Alcantara went eight scoreless innings on 98 pitches, scattering four hits and walking one to go along with six strikeouts. It didn’t look possible after a 27-pitch first, in which he stranded a pair of runners in scoring position.
But Alcantara needed just 71 pitches from there on out:
Second inning: 10
Third inning: 10
Fourth inning: 8
Fifth inning: 10
Sixth inning: 10
Seventh inning: 11
Eighth inning: 12
“I think once he got out of the first, he seemed to get on the attack,” said manager Don Mattingly, who celebrated his 61st birthday. “He is a guy that can go low pitch count, and you don’t really want to get behind him, so teams try to attack him early and get him in the strike zone. He was really good tonight. It’s a shame. You hate to waste one like that.”
Entering Wednesday, Alcantara ranked 19th in the Majors with 15.20 pitches per inning. In 2021, when he was one of just three pitchers to record 200 innings and 200 strikeouts, he finished fifth (15.05 P/IP). A lot of credit goes to him posting the third-highest ground-ball rate.
The 26-year-old righty did more of the same on Wednesday, inducing nine groundouts and six flyouts. He threw his four-seamer, which maxed out at 99 mph in the fifth, up in the zone. His other offerings played in the lower quadrants. Catcher Jacob Stallings said his batterymate had everything working.
“I think that’s why he’s able to get deep into games, and he only gets better as he goes,” Stallings said. “I’ve seen it firsthand being on the other side. He’s a special pitcher for a reason, and he showed it tonight.”
Three of Alcantara’s four hits allowed didn’t even leave the infield, with a combined distance of 150 feet and an average exit velocity of 65.3 mph. Following that first inning, Alcantara reached a three-ball count just twice — in the second and seventh against Lars Nootbaar.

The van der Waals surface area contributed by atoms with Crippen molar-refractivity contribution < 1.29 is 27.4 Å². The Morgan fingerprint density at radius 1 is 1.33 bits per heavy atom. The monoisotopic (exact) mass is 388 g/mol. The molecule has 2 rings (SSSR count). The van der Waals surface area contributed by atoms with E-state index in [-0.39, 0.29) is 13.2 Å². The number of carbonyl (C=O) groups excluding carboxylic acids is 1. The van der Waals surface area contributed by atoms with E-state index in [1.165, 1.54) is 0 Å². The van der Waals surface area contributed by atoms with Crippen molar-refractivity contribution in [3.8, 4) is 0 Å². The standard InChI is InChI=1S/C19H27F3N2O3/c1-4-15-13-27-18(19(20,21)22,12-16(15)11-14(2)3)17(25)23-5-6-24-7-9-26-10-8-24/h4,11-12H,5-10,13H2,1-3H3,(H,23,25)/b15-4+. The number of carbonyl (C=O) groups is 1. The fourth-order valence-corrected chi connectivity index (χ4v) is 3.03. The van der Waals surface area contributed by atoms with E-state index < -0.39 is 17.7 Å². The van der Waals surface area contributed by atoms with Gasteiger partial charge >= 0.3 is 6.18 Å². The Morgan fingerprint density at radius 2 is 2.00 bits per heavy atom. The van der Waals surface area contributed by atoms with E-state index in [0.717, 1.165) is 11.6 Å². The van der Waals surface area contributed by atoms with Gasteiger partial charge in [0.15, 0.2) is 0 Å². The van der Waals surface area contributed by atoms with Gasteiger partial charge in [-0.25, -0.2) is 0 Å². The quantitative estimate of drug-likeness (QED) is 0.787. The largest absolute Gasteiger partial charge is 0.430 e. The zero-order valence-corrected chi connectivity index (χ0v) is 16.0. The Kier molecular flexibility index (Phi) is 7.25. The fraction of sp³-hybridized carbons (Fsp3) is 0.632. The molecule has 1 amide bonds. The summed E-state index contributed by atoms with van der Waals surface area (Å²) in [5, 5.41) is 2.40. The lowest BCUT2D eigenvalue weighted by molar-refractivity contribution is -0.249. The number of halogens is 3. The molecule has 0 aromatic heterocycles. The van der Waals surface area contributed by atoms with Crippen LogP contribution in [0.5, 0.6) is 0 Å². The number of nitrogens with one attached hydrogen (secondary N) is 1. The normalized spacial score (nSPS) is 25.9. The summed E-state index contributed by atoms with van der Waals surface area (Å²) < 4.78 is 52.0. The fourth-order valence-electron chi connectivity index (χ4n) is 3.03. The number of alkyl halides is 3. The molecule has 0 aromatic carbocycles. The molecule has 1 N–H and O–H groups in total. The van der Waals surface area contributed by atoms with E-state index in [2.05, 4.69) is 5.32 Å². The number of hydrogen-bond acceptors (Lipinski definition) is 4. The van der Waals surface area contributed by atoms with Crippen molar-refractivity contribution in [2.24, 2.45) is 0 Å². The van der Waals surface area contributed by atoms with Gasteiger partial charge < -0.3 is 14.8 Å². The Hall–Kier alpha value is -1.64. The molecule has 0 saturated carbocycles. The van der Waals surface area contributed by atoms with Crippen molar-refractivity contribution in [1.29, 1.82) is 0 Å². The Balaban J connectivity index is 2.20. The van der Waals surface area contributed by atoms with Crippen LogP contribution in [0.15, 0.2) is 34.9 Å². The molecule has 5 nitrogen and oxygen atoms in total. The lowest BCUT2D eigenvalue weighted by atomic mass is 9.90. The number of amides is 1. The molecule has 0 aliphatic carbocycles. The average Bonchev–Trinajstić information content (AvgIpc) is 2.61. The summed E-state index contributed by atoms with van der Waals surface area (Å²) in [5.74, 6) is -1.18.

When leadoff batter Yadier Molina’s popup (2 percent hit probability) dropped in the eighth, Alcantara got Harrison Bader to fly out and Tommy Edman — who collected two of those infield hits — to ground into a double play. In 2021, Alcantara tied for the seventh-most double plays among National League pitchers.
“Like I always say, I don’t have to worry too much when I’ve got runners on first or second base because my stuff is too good,” Alcantara said. “I’ve just got to throw my best pitch and get a quick out.”
Through three regular-season starts following an expedited spring, Alcantara’s strikeouts, whiff rate and chase rate are down. Wednesday looked more like vintage Alcantara, who induced weak contact and didn’t worry about striking out batters unless he needed to (like with one out and a runner at third in the first). That has helped him go deep into games.
Since his 2019 All-Star campaign, Alcantara is tied for third in MLB in shutouts (two), sixth in complete games (three) and fifth in innings (464 1/3). Not only is he a model of efficiency but also of consistency and reliability. Unfortunately for the former Cardinals top prospect, there’s often a lack of run support; just 3.2 runs per nine innings last season — third lowest among qualified starters.
“I battled today,” said Cardinals third baseman Nolan Arenado, who struck out three times against Alcantara before knocking the decisive homer in the ninth against Anthony Bender. “I felt locked in and ready to go, but [Alcantara] just beat me, and that’s going to happen when you face guys as good as he is. You’re going to lose battles like that. He’s really good and is one of the best, but he just doesn’t get a lot of credit.”